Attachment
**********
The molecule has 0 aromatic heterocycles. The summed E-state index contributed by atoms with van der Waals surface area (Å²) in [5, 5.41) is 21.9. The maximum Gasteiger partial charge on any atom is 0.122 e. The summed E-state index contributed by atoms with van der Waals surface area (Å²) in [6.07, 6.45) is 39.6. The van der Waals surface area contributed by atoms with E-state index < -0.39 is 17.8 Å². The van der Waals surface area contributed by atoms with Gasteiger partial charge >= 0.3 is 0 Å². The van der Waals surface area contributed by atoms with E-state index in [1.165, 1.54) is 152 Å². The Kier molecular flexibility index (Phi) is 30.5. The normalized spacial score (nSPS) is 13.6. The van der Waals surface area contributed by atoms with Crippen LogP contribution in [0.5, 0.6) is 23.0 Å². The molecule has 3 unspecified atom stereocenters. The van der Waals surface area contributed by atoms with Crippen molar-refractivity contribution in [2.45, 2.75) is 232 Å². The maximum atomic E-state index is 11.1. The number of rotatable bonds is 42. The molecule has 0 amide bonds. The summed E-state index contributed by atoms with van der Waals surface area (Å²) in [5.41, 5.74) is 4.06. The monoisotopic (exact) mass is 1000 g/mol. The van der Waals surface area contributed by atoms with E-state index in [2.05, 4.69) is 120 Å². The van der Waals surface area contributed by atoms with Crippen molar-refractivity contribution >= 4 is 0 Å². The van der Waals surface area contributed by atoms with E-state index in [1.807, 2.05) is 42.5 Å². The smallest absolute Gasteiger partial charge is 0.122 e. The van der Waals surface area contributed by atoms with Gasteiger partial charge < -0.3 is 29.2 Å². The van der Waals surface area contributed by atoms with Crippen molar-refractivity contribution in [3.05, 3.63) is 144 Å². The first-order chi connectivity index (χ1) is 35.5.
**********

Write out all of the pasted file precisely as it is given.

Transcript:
The molecule has 0 aromatic heterocycles. The summed E-state index contributed by atoms with van der Waals surface area (Å²) in [5, 5.41) is 21.9. The maximum Gasteiger partial charge on any atom is 0.122 e. The summed E-state index contributed by atoms with van der Waals surface area (Å²) in [6.07, 6.45) is 39.6. The van der Waals surface area contributed by atoms with E-state index < -0.39 is 17.8 Å². The van der Waals surface area contributed by atoms with Gasteiger partial charge >= 0.3 is 0 Å². The van der Waals surface area contributed by atoms with E-state index in [1.165, 1.54) is 152 Å². The Kier molecular flexibility index (Phi) is 30.5. The normalized spacial score (nSPS) is 13.6. The van der Waals surface area contributed by atoms with Crippen LogP contribution in [0.5, 0.6) is 23.0 Å². The molecule has 3 unspecified atom stereocenters. The van der Waals surface area contributed by atoms with Crippen molar-refractivity contribution in [2.45, 2.75) is 232 Å². The maximum atomic E-state index is 11.1. The number of rotatable bonds is 42. The molecule has 0 amide bonds. The summed E-state index contributed by atoms with van der Waals surface area (Å²) in [5.41, 5.74) is 4.06. The monoisotopic (exact) mass is 1000 g/mol. The van der Waals surface area contributed by atoms with E-state index in [2.05, 4.69) is 120 Å². The van der Waals surface area contributed by atoms with Crippen molar-refractivity contribution >= 4 is 0 Å². The van der Waals surface area contributed by atoms with E-state index in [1.807, 2.05) is 42.5 Å². The smallest absolute Gasteiger partial charge is 0.122 e. The van der Waals surface area contributed by atoms with Gasteiger partial charge < -0.3 is 29.2 Å². The van der Waals surface area contributed by atoms with Crippen molar-refractivity contribution in [3.05, 3.63) is 144 Å². The first-order chi connectivity index (χ1) is 35.5.